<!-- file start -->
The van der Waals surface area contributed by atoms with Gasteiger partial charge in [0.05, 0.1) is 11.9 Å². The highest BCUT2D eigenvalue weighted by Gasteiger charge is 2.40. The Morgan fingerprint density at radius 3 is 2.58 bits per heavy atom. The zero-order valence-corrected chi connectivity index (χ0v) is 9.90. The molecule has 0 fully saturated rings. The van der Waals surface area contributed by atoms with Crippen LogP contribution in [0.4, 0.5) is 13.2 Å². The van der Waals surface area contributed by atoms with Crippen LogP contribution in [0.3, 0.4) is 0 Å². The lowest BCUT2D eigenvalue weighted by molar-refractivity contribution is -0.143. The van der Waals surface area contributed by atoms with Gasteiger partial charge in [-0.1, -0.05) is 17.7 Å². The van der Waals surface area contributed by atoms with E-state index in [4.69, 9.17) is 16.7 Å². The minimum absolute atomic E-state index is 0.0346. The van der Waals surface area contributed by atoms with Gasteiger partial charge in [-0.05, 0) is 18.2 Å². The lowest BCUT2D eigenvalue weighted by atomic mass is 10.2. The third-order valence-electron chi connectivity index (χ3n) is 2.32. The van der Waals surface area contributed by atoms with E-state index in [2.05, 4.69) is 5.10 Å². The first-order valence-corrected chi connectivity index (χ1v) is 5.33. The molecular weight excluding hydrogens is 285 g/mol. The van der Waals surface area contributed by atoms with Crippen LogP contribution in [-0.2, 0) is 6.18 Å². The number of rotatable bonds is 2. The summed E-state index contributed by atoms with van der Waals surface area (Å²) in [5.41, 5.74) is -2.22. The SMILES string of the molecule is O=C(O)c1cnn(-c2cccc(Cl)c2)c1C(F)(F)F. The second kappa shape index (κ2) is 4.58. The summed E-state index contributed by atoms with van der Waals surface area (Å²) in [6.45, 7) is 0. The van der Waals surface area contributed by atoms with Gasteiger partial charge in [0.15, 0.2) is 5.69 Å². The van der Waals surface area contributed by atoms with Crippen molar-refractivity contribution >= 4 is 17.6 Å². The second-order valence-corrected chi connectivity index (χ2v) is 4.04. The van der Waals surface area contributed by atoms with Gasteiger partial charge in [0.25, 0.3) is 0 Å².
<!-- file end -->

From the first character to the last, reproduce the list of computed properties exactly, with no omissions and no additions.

The van der Waals surface area contributed by atoms with Gasteiger partial charge in [0.05, 0.1) is 11.9 Å². The highest BCUT2D eigenvalue weighted by Gasteiger charge is 2.40. The Morgan fingerprint density at radius 3 is 2.58 bits per heavy atom. The zero-order valence-corrected chi connectivity index (χ0v) is 9.90. The molecule has 0 fully saturated rings. The van der Waals surface area contributed by atoms with Crippen LogP contribution in [0.4, 0.5) is 13.2 Å². The van der Waals surface area contributed by atoms with Crippen LogP contribution in [0.3, 0.4) is 0 Å². The lowest BCUT2D eigenvalue weighted by molar-refractivity contribution is -0.143. The van der Waals surface area contributed by atoms with Gasteiger partial charge in [-0.1, -0.05) is 17.7 Å². The van der Waals surface area contributed by atoms with E-state index in [4.69, 9.17) is 16.7 Å². The minimum absolute atomic E-state index is 0.0346. The van der Waals surface area contributed by atoms with Gasteiger partial charge in [-0.05, 0) is 18.2 Å². The lowest BCUT2D eigenvalue weighted by atomic mass is 10.2. The third-order valence-electron chi connectivity index (χ3n) is 2.32. The van der Waals surface area contributed by atoms with E-state index in [2.05, 4.69) is 5.10 Å². The first-order valence-corrected chi connectivity index (χ1v) is 5.33. The molecular weight excluding hydrogens is 285 g/mol. The van der Waals surface area contributed by atoms with Crippen LogP contribution in [-0.2, 0) is 6.18 Å². The number of rotatable bonds is 2. The summed E-state index contributed by atoms with van der Waals surface area (Å²) in [5.41, 5.74) is -2.22. The SMILES string of the molecule is O=C(O)c1cnn(-c2cccc(Cl)c2)c1C(F)(F)F. The second kappa shape index (κ2) is 4.58. The summed E-state index contributed by atoms with van der Waals surface area (Å²) in [6.45, 7) is 0. The van der Waals surface area contributed by atoms with Gasteiger partial charge in [0.15, 0.2) is 5.69 Å². The van der Waals surface area contributed by atoms with Crippen molar-refractivity contribution >= 4 is 17.6 Å². The second-order valence-corrected chi connectivity index (χ2v) is 4.04. The van der Waals surface area contributed by atoms with Gasteiger partial charge in [0.25, 0.3) is 0 Å².